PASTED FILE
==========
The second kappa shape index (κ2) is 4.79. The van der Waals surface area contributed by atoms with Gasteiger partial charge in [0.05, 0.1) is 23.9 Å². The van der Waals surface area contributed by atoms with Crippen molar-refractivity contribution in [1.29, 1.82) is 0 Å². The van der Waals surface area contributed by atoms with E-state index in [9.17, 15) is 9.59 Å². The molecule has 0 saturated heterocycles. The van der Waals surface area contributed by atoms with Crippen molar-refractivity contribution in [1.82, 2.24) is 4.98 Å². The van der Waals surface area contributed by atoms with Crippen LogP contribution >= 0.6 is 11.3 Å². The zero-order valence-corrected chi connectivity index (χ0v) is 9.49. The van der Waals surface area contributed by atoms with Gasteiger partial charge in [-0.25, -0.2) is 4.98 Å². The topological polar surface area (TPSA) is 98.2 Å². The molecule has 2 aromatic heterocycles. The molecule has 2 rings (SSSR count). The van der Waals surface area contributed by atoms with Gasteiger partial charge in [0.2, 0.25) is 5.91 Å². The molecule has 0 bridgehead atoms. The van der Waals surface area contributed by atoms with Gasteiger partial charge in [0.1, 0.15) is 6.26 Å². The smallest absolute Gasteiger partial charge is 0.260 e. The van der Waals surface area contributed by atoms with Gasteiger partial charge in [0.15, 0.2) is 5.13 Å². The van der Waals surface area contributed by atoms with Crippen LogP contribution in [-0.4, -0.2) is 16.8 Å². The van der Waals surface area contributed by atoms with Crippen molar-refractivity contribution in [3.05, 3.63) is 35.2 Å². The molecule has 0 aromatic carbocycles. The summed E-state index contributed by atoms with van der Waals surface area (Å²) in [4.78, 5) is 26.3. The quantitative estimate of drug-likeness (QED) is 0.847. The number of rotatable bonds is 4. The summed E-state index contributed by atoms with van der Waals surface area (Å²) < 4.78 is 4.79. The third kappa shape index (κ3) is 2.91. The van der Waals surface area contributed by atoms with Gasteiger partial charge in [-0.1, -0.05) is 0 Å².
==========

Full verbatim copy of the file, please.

The second kappa shape index (κ2) is 4.79. The van der Waals surface area contributed by atoms with Gasteiger partial charge in [0.05, 0.1) is 23.9 Å². The van der Waals surface area contributed by atoms with Crippen molar-refractivity contribution in [1.29, 1.82) is 0 Å². The van der Waals surface area contributed by atoms with E-state index in [9.17, 15) is 9.59 Å². The molecule has 0 saturated heterocycles. The van der Waals surface area contributed by atoms with Crippen molar-refractivity contribution in [1.82, 2.24) is 4.98 Å². The van der Waals surface area contributed by atoms with Crippen LogP contribution >= 0.6 is 11.3 Å². The zero-order valence-corrected chi connectivity index (χ0v) is 9.49. The van der Waals surface area contributed by atoms with Gasteiger partial charge in [-0.25, -0.2) is 4.98 Å². The topological polar surface area (TPSA) is 98.2 Å². The molecule has 2 aromatic heterocycles. The molecule has 2 rings (SSSR count). The van der Waals surface area contributed by atoms with Gasteiger partial charge in [0.2, 0.25) is 5.91 Å². The molecule has 0 bridgehead atoms. The van der Waals surface area contributed by atoms with Gasteiger partial charge in [0.1, 0.15) is 6.26 Å². The smallest absolute Gasteiger partial charge is 0.260 e. The van der Waals surface area contributed by atoms with Gasteiger partial charge in [0.15, 0.2) is 5.13 Å². The van der Waals surface area contributed by atoms with Crippen LogP contribution in [-0.4, -0.2) is 16.8 Å². The van der Waals surface area contributed by atoms with Crippen molar-refractivity contribution in [3.05, 3.63) is 35.2 Å². The molecule has 0 aromatic carbocycles. The summed E-state index contributed by atoms with van der Waals surface area (Å²) in [4.78, 5) is 26.3. The quantitative estimate of drug-likeness (QED) is 0.847. The number of rotatable bonds is 4. The summed E-state index contributed by atoms with van der Waals surface area (Å²) < 4.78 is 4.79. The third kappa shape index (κ3) is 2.91. The van der Waals surface area contributed by atoms with Gasteiger partial charge in [-0.1, -0.05) is 0 Å².